Music Industry

How many times have you wanted to get to your favorite artists show when it comes to town to only find tickets resold at 3 and 4 times the original price?

Sam Fenders tickets sold out in under an hour for summer of 2023 but were quickly reposted for 10x the original ticket.

Taylor Swift fans have been famously scorned finding tickets relisted online for as much as $28,000.

How can this happen?

Ticket Scalping on the Music Industry

Ticket Scalping.

Ticket scalping hurts the music industry.  It keeps fans from affording tickets to their favorite shows and prevents artists from connecting with the people who listen to their songs with deep loyalty.

Ticket scalping refers to the practice of buying tickets to events, such as concerts, at face value and then reselling them for a higher price.  While it may seem like a harmless way for individuals to make a profit, the reality is that ticket scalping can have a significant negative impact on the music industry and on fans.

What does that impact of ticket scalping really look like?

#1. Fans can’t afford the tickets to their favorite artists

Scalpers often use automated bots to buy up large quantities of tickets as soon as they go on sale, making it difficult for ordinary fans to obtain tickets at face value.  This can lead to frustration and disappointment among fans, who may end up paying significantly more for tickets on the secondary market.

#2. Scalped ticket prices hurt artists who depend on ticket sales for their income

When tickets are resold for a higher price, the original artist does not see any of that additional profit. This can be particularly damaging for smaller or independent artists who rely on ticket sales as a major source of income.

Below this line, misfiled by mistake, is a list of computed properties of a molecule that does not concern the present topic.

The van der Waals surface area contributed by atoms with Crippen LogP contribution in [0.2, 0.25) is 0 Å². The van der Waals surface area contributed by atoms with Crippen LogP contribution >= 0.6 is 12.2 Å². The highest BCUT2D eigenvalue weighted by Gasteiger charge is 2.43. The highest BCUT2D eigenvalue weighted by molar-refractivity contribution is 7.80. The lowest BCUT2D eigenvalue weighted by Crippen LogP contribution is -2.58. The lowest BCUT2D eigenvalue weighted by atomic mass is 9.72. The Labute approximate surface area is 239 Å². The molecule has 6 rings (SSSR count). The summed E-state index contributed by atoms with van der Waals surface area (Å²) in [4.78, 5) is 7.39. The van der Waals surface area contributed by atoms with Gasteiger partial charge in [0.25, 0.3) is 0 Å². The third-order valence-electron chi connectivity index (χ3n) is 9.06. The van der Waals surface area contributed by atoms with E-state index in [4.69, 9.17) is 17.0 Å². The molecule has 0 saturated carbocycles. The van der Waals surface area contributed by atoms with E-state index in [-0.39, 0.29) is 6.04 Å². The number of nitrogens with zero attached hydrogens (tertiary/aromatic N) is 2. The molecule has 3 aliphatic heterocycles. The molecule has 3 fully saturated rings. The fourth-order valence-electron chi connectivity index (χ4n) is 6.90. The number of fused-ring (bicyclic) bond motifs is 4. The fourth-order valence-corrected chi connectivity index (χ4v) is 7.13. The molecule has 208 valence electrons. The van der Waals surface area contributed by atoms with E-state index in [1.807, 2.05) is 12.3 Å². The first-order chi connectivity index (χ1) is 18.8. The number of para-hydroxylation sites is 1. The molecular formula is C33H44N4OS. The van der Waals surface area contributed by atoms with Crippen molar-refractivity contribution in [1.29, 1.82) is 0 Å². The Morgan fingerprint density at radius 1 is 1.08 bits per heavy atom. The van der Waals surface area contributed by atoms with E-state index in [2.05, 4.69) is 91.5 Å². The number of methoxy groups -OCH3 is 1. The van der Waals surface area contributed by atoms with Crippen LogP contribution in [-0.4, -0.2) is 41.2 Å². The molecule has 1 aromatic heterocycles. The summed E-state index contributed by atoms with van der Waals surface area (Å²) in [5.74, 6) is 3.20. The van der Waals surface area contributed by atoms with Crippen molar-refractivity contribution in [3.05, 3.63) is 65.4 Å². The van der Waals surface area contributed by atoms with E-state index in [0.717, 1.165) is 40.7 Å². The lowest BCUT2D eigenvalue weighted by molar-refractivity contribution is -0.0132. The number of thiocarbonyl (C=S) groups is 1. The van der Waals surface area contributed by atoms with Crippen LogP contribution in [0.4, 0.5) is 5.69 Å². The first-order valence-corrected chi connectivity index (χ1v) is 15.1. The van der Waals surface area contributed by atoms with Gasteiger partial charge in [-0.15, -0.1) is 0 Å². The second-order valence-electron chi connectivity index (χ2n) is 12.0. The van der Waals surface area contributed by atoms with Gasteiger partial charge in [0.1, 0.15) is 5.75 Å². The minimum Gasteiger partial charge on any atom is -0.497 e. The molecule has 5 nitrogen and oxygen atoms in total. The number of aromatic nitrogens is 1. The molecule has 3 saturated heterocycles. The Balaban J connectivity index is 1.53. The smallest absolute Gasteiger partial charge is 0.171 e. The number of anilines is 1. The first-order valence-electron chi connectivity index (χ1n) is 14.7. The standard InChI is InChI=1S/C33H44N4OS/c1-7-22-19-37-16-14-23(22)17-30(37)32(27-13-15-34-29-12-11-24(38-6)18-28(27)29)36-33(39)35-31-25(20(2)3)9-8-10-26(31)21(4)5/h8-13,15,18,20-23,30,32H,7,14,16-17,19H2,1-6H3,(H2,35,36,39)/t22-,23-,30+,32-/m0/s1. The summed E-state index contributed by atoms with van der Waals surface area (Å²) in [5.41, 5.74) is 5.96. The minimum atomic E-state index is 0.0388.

#3. Scalpers use bots to buy up tickets so promoters and venues don’t know who the fans that end up with the secondary ticket

Ticket scalping also undermined the efforts of concert venues and promoters to create an enjoyable and fair experience for music.  When tickets are purchased by bots, venues and promoters don’t know the final person who walks through their doors.  This means they can’t tell fans about upcoming performances, build a relationship with fans or learn what fans want.

So what can be done to stop ticket scalping and prevent the negative effects on the music industry?

#1. Implement stricter regulations around ticket reselling

Many countries have already put laws in place that prohibit the resale of tickets above a certain price point.  In Britain, more than 15,000 people signed a petition for anti-scalping legislation in the UK.

#2. Venues, promoters and artists adopt more advanced ticketing systems

Partnering with official resale platforms so that fans can safely buy and sell tickets.  Platforms like Tixel cap prices so that fans sell for fair prices.  They have the technology to change the ticket holders name so venues and promoters can know who is coming to the event.

#3. Music fans can play a role by being mindful of where they purchase tickets

It’s important to only buy tickets from official sources, such as the venue, artist’s website or official resale platform.  Avoid individuals posting tickets on social media without an official platform link or third party sites where scalpers repost for well above selling price.  By making smart choices they can discourage scalping altogether.

We can all work together to stop ticket scalping.  From artists, venues and promoters to fans making choices to protect against scalping we can turn the tide.  Advocating for stronger regulations, using official resale platforms and shutting down demand for unofficial third party sites.  The negative effects are significant but so is our ability to come together against ticket scalping.